The following is a letter to parishioners of Christ the King Parish in Pleasant Hill, CA, by Father Paulson Mundanmani, who is pastor. It was published in the Dec. 11, 2016 parish bulletin.
I am sure you have been following our beloved Holy Father and some of the controversies surrounding his appointments and writings. I would like to give a shout out to Pope Francis and assure him that Christ the King Parish will be praying for him this advent season. I would like to send him a booklet this Season with our support and prayers.
Pope Francis loves our religious sisters of America and has stood by them. Our parish is fortunate to have many sisters who work, volunteer and attend services. The following story is a testament to his love and support for them. The newly appointed American Cardinal Tobin recounted a story that indicates how well Francis remembers people. He noted that he and Francis — then Cardinal Jorge Mario Bergoglio of Buenos Aires — first met during a week long Vatican meeting in 2005. Tobin speaks fluent Spanish so he and Bergoglio were in the same Spanish-language small group in the synod and they sat next to each other. One day during a coffee break Tobin told Bergoglio that while they were all happy with the election of then-Pope Benedict XVI, who had become pope a few months earlier after the death of John Paul II, “in all honesty, Cardinal, you were my mother’s favorite candidate” to be chosen. (Bergoglio was reportedly a strong contender in that 2005 conclave.) Bergoglio was surprised at hearing this. “How does your mother know me?” he asked. Tobin explained: “Well, she read in the newspaper that you pick up after yourself, you cook your food, and you drive a modest car. And frankly, she’s had it up to here with princes of the church!”
Bergoglio laughed, but never forgot. Five years later when Benedict chose Tobin to take a job in the Roman Curia, the papal bureaucracy, Tobin was surprised to receive a brief note from Bergoglio in Argentina telling him he was praying for him and adding, “I remember our conversations and I remember your mother’s good taste.” Three years later, in 2012, Tobin was effectively exiled from Rome and sent to Indianapolis because he disagreed with what proved to be a disastrously unpopular Vatican investigation of the American nuns over doctrinal orthodoxy. A few months after that, Benedict resigned and Francis was elected, and he let it be known that he did not like how Tobin had been treated. And now he is making Tobin a cardinal. (story from NCR).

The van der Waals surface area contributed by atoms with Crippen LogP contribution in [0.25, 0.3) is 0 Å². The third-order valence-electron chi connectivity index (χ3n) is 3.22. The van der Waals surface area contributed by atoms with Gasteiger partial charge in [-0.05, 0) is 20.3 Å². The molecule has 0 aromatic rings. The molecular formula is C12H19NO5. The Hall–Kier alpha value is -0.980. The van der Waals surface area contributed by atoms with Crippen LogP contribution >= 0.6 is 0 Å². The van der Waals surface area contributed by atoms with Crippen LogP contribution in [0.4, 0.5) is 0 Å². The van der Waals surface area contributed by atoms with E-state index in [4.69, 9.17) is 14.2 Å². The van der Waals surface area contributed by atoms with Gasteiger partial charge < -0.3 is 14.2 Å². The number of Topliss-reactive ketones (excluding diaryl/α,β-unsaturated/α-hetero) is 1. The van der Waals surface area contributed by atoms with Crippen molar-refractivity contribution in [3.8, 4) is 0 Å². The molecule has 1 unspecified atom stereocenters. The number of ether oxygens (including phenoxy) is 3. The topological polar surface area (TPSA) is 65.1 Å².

Recently four conservative cardinals made a rare public challenge to Pope Francis over some of his teachings in a major document on the family, accusing him of sowing confusion on important moral issues. The cardinals — two Germans, an Italian and an American (Burke) — said they had gone public with their letter to the pope because he had not responded. At issue are some of the teachings in a 260-page treatise called “Amoris Laetitia” (The Joy of Love), a cornerstone document of Francis’ attempt to make the Church more inclusive and less condemning. In the document, issued in April, he called for a church that was less strict and more compassionate toward any “imperfect” members, such as those who divorced and remarried, saying “no one can be condemned forever.”
Under church law they cannot receive Communion unless they abstain from sex with their new partner, because their first marriage is still valid in the eyes of the church and therefore they are seen as living in a state of sin. In the document, the pope appeared to side with theologians and bishops who had proposed an “internal forum” in which a priest or bishop decides jointly with the individual on a case-by-case basis if he or she can be fully reintegrated and receive Communion.
The pope has clashed before with conservatives who worry he is weakening Roman Catholic rules on moral issues such as homosexuality and divorce while focusing on social problems such as climate change and economic inequality. Nobody is saved by law or doctrine. The rich young man learned that lesson from his encounter with Jesus. I understand the need for clarity. What inspires me is the willingness of our Chief Shepherd to emphasize the need for pastoral approach in every situation. If only those rigid on doctrine and law also exhibit the heart in difficult life situations as Jesus did when dealing with so many. “He eats and drinks with tax collectors and sinners,” was the rebuke he was given by the Magisterium of his day. I don’t want to get in to discussion on who is right or wrong, but I know when it comes to Jesus-like attitude, Pope Francis gets an A plus and more.